CANADA SEEKS NEW ASIAN TRADE DEALS: Canada is searching for a new “coalition of the willing” to forge trade links in Asia following President Donald Trump’s decision to kill the Trans-Pacific Partnership, says the new Liberal trade minister. Trump followed through on his promise to pull the U.S. out of the 12-country Pacific Rim pact in the days after his inauguration last month, a decision that has effectively killed the TPP. Japanese Prime Minister Shinzo Abe had been hoping to persuade Trump to change his mind, but that now appears futile. Prime Minister Justin Trudeau spoke by phone with Abe on Wednesday and their conversation suggested the possibility of pursing a separate deal between the two countries. That’s significant, because Japan has steadfastly refused for years to restart bilateral free trade talks with Canada, saying the TPP would serve the same purpose as a country-to-country agreement. International Trade Minister Francois-Philippe Champagne said Canada’s focus is on carving out free trade deals with Japan, China and India.
NDP LEADERSHIP RACE SET TO INTENSIFY: The federal NDP leadership race will likely get new candidates in coming days, with veteran MP Charlie Angus expected to make an announcement this weekend. Angus is inviting supporters on Facebook to a tavern in Toronto on Sunday afternoon to get involved in a “fantastic and wild ride.” He also says a few speeches will be made during the event that will include musician Jason Collett. Angus, first elected in 2004, is an outspoken advocate for indigenous communities, including Attawapiskat First Nation — a reserve in his riding that garnered international headlines for a series of youth suicides. Quebec MP Guy Caron is also expected to make a decision about running before Tuesday. The economist recently stepped aside as the party’s finance critic to mull a leadership bid. The race to replace Tom Mulcair as NDP leader won’t conclude until fall but the first debate among leadership hopefuls is slated for March 12 in Ottawa. So far, only B.C. MP Peter Julian has entered the race.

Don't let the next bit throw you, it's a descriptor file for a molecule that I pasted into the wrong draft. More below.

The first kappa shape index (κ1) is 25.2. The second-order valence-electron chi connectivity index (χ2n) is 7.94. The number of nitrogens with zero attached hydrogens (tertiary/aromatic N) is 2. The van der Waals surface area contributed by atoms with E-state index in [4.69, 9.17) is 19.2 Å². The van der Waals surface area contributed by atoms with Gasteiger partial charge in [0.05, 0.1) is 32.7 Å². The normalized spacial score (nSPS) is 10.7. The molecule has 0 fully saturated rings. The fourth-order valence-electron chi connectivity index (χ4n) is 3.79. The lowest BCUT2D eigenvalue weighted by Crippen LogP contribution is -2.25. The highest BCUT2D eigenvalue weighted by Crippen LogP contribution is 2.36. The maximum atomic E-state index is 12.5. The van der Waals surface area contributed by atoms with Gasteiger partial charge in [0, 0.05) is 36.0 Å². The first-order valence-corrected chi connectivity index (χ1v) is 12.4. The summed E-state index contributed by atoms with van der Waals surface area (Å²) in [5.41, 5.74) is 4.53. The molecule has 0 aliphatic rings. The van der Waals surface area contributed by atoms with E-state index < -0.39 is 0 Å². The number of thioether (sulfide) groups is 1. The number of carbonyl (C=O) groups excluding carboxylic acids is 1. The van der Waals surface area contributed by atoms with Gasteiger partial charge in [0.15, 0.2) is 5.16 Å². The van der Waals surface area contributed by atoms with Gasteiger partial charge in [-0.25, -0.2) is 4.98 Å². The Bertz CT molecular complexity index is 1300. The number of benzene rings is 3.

TRUMP TO LIFT TRANSGENDER BATHROOM GUIDANCE: The Trump administration will revoke federal guidelines that tell public schools to let transgender students use bathrooms and locker-rooms matching their chosen gender identity, the White House said Wednesday. The decision would be a reversal of an Obama-era directive advising public schools to grant bathroom access to students in line with their expressed gender identity and not necessarily the gender on their birth certificate. White House spokesman Sean Spicer said Wednesday that the previous administration’s guidelines were confusing and hard to implement and that new directives would be issued later in the day. A government official with direct knowledge of the plans told The Associated Press that the Obama-era guidance would be rescinded, though anti-bullying safeguards would not be affected. The official was not authorized to speak publicly about the plans and did so on condition of anonymity.